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HomeminewsChanging Demographics of Australia’s Healthcare Professions

Changing Demographics of Australia’s Healthcare Professions

Optometrists today are mostly salaried and working for corporates on lower incomes compared with 10 years ago when the majority of optometrists “had owned lucrative, if small private practices”, according to a benchmark report produced by BOQ Specialists.

The report reveals the changing demographics of Australia’s most influential healthcare professions and identified “distinct and differing trends across Australia’s 100,000 strong medical; dental and veterinary professions”.

It examined service demand vs. supply; incomes; ratios of male vs. women working in the professions; the age of professionals and the impact of technology.

The report stated “it is well known that demand for healthcare is growing. This is only partly due to the ageing of the population. The key issue, really, is the absolute growth of the population – driven by net immigration”.

it is well known that demand for healthcare is growing technology was dramatically changing the ways in which patients are treated and the way doctors work

The report identified that across medical professions entrepreneurs were developing large scale health centres, often affiliated with major health insurance companies, and “as a result specialists are exposed to disruptive change”.


Growing demand meant doctors were working longer hours (according to the 2011 census, GPs worked 42 hours per week, specialists 45 hours per week and the broader population 37 hours per week).“The peculiar nature of medical economics – where increased supply of services boosts demand for those services – means there is the risk that absolute spending on healthcare in this country will become a political issue.” The report went on to detail that “total demand for medical professionals is rising but the increase is not uniform… Opportunities for specialists vary markedly from place to place. They need to be assessed at a granular, local government area level.”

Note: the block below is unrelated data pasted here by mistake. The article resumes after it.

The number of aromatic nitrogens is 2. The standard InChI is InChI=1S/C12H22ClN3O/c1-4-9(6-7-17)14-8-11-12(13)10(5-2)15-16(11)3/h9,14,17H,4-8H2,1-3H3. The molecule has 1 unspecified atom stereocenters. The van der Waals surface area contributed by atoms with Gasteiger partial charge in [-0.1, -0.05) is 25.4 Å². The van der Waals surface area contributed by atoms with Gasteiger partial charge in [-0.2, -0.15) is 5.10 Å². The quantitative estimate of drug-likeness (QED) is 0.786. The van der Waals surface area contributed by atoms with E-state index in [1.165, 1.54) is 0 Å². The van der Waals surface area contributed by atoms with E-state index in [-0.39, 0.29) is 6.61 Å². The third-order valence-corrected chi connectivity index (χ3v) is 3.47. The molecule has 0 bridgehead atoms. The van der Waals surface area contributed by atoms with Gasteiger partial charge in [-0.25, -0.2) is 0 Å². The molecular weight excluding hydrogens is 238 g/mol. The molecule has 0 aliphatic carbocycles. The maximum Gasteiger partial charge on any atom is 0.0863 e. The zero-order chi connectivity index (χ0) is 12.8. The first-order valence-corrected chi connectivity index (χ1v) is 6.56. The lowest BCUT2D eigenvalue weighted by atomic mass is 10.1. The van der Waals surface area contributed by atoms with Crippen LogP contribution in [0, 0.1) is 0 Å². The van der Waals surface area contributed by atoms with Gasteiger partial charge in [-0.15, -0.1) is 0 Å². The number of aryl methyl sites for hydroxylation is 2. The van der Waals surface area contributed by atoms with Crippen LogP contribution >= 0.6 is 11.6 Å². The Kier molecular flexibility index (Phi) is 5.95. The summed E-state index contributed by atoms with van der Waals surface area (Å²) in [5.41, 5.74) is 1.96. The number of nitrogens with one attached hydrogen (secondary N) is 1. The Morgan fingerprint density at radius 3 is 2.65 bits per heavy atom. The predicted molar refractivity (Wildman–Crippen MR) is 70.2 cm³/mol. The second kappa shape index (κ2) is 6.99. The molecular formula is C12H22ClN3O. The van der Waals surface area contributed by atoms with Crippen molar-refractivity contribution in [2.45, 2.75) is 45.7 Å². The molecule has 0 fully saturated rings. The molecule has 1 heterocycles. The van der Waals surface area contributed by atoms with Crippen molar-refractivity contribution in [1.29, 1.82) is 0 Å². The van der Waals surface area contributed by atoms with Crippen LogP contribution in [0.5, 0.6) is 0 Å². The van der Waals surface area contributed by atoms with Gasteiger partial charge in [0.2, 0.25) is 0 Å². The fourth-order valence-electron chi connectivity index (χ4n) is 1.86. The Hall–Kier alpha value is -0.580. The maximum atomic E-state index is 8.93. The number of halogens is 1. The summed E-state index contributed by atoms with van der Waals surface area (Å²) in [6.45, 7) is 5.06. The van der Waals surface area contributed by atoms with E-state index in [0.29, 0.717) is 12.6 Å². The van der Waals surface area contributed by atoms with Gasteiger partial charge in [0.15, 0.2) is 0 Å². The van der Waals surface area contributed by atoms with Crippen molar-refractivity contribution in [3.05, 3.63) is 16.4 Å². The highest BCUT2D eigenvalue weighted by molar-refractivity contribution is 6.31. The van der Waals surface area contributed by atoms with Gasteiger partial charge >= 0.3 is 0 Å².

BOQ Specialists wrote that while the business of vets and dentists was more influenced by location than the business of doctors, “all three groups of specialists have some protection from global economic forces relative to other professionals.”


The report found that an increasing number of women have become doctors (43 per cent in 2015 compared to 25 per cent in 1986) though the number of specialists who were women was much lower (34 per cent). Sixty per cent of Australian vets across all ages were women and that percentage was higher for younger women. Females tended to work less hours per week then men. Over one third of each of the groups of specialists was over 50 years of age, suggesting that “many specialists have no intention of ceasing to work”.


BOQ Specialist’s report found that technology was dramatically changing the ways in which patients are treated and the way doctors work, reducing recovering time and increasing efficiency. Further, it was impacting the way patients accessed health services with the instances of doctors treating patients via internet or video increasing from less than 2000 in the September 2011 quarter to over 25,000 in March 2014.

Medical technology spending represents 2–5 per cent of national healthcare expenditure in Australia however the use of medical technology had reduced the length of hospital stays by an average of 13 per cent in 2012–13 and this reduction meant that more patients could be treated in a given period. BOQ Specialist identified that “this efficiency gain… can accrue to the operator of the hospital… the patients (through lower charges) or to the staff, including doctors, in the form of higher pay.”